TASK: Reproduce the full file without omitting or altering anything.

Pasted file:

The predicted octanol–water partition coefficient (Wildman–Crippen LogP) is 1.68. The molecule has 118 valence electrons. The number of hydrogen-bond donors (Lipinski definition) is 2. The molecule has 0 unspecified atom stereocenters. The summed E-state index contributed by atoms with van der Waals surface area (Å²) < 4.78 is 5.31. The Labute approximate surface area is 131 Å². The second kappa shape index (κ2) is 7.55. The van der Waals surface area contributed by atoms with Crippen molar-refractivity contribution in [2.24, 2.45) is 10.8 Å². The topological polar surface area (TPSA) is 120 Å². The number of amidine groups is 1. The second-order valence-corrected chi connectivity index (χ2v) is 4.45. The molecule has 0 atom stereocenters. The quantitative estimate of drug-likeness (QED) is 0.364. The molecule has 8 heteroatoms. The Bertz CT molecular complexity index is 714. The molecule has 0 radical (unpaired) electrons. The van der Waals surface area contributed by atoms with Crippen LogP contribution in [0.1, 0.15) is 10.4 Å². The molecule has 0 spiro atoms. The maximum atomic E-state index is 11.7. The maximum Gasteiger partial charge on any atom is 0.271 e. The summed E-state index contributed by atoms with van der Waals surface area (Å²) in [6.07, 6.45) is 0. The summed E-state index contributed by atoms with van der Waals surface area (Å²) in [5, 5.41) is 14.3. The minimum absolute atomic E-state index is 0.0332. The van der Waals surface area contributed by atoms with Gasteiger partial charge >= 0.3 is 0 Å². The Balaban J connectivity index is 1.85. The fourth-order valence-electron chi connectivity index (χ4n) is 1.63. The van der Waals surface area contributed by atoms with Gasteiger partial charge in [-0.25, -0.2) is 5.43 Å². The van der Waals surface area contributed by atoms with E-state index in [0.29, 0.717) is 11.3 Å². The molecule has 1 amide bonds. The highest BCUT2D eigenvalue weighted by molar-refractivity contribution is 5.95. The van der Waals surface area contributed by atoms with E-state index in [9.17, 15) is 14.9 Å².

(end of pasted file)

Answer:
The predicted octanol–water partition coefficient (Wildman–Crippen LogP) is 1.68. The molecule has 118 valence electrons. The number of hydrogen-bond donors (Lipinski definition) is 2. The molecule has 0 unspecified atom stereocenters. The summed E-state index contributed by atoms with van der Waals surface area (Å²) < 4.78 is 5.31. The Labute approximate surface area is 131 Å². The second kappa shape index (κ2) is 7.55. The van der Waals surface area contributed by atoms with Crippen molar-refractivity contribution in [2.24, 2.45) is 10.8 Å². The topological polar surface area (TPSA) is 120 Å². The number of amidine groups is 1. The second-order valence-corrected chi connectivity index (χ2v) is 4.45. The molecule has 0 atom stereocenters. The quantitative estimate of drug-likeness (QED) is 0.364. The molecule has 8 heteroatoms. The Bertz CT molecular complexity index is 714. The molecule has 0 radical (unpaired) electrons. The van der Waals surface area contributed by atoms with Crippen LogP contribution in [0.1, 0.15) is 10.4 Å². The molecule has 0 spiro atoms. The maximum atomic E-state index is 11.7. The maximum Gasteiger partial charge on any atom is 0.271 e. The summed E-state index contributed by atoms with van der Waals surface area (Å²) in [6.07, 6.45) is 0. The summed E-state index contributed by atoms with van der Waals surface area (Å²) in [5, 5.41) is 14.3. The minimum absolute atomic E-state index is 0.0332. The van der Waals surface area contributed by atoms with Gasteiger partial charge >= 0.3 is 0 Å². The Balaban J connectivity index is 1.85. The fourth-order valence-electron chi connectivity index (χ4n) is 1.63. The van der Waals surface area contributed by atoms with Gasteiger partial charge in [-0.25, -0.2) is 5.43 Å². The van der Waals surface area contributed by atoms with E-state index in [0.29, 0.717) is 11.3 Å². The molecule has 1 amide bonds. The highest BCUT2D eigenvalue weighted by molar-refractivity contribution is 5.95. The van der Waals surface area contributed by atoms with E-state index in [9.17, 15) is 14.9 Å².